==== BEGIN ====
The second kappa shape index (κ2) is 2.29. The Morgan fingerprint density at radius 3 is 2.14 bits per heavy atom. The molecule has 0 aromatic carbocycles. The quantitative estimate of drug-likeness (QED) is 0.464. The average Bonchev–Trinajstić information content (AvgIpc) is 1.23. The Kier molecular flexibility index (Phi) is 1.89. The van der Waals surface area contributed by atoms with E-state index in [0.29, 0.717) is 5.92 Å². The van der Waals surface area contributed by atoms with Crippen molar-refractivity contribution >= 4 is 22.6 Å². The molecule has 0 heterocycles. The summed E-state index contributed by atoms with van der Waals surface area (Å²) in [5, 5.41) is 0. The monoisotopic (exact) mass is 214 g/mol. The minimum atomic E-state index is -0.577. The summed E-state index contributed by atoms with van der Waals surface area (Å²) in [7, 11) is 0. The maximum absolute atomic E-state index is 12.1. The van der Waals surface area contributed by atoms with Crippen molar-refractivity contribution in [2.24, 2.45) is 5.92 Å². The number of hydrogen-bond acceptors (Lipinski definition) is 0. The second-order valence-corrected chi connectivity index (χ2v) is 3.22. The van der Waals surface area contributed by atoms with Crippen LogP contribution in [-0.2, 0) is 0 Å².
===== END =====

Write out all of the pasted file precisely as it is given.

The second kappa shape index (κ2) is 2.29. The Morgan fingerprint density at radius 3 is 2.14 bits per heavy atom. The molecule has 0 aromatic carbocycles. The quantitative estimate of drug-likeness (QED) is 0.464. The average Bonchev–Trinajstić information content (AvgIpc) is 1.23. The Kier molecular flexibility index (Phi) is 1.89. The van der Waals surface area contributed by atoms with E-state index in [0.29, 0.717) is 5.92 Å². The van der Waals surface area contributed by atoms with Crippen molar-refractivity contribution >= 4 is 22.6 Å². The molecule has 0 heterocycles. The summed E-state index contributed by atoms with van der Waals surface area (Å²) in [5, 5.41) is 0. The monoisotopic (exact) mass is 214 g/mol. The minimum atomic E-state index is -0.577. The summed E-state index contributed by atoms with van der Waals surface area (Å²) in [7, 11) is 0. The maximum absolute atomic E-state index is 12.1. The van der Waals surface area contributed by atoms with Crippen molar-refractivity contribution in [2.24, 2.45) is 5.92 Å². The number of hydrogen-bond acceptors (Lipinski definition) is 0. The second-order valence-corrected chi connectivity index (χ2v) is 3.22. The van der Waals surface area contributed by atoms with Crippen LogP contribution in [-0.2, 0) is 0 Å².